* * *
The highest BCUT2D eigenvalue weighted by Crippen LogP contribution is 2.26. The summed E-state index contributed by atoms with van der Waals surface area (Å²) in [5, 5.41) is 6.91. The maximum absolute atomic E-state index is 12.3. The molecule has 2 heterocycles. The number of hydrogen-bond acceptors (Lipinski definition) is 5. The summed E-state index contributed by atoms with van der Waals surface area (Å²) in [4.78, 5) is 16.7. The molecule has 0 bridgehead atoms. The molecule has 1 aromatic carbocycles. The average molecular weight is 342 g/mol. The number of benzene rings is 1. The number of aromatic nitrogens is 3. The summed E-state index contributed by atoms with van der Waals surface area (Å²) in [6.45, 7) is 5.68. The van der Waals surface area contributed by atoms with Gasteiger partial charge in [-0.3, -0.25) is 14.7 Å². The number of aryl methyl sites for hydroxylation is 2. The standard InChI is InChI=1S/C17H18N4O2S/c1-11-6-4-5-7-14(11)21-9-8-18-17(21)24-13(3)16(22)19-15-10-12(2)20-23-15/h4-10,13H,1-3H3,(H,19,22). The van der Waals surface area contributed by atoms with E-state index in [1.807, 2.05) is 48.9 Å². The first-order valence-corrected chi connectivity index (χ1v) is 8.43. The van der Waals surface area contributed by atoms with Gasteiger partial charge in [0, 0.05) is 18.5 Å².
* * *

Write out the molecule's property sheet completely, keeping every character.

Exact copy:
The highest BCUT2D eigenvalue weighted by Crippen LogP contribution is 2.26. The summed E-state index contributed by atoms with van der Waals surface area (Å²) in [5, 5.41) is 6.91. The maximum absolute atomic E-state index is 12.3. The molecule has 2 heterocycles. The number of hydrogen-bond acceptors (Lipinski definition) is 5. The summed E-state index contributed by atoms with van der Waals surface area (Å²) in [4.78, 5) is 16.7. The molecule has 0 bridgehead atoms. The molecule has 1 aromatic carbocycles. The average molecular weight is 342 g/mol. The number of benzene rings is 1. The number of aromatic nitrogens is 3. The summed E-state index contributed by atoms with van der Waals surface area (Å²) in [6.45, 7) is 5.68. The van der Waals surface area contributed by atoms with Gasteiger partial charge in [-0.3, -0.25) is 14.7 Å². The number of aryl methyl sites for hydroxylation is 2. The standard InChI is InChI=1S/C17H18N4O2S/c1-11-6-4-5-7-14(11)21-9-8-18-17(21)24-13(3)16(22)19-15-10-12(2)20-23-15/h4-10,13H,1-3H3,(H,19,22). The van der Waals surface area contributed by atoms with E-state index in [1.807, 2.05) is 48.9 Å². The first-order valence-corrected chi connectivity index (χ1v) is 8.43. The van der Waals surface area contributed by atoms with Gasteiger partial charge in [0, 0.05) is 18.5 Å².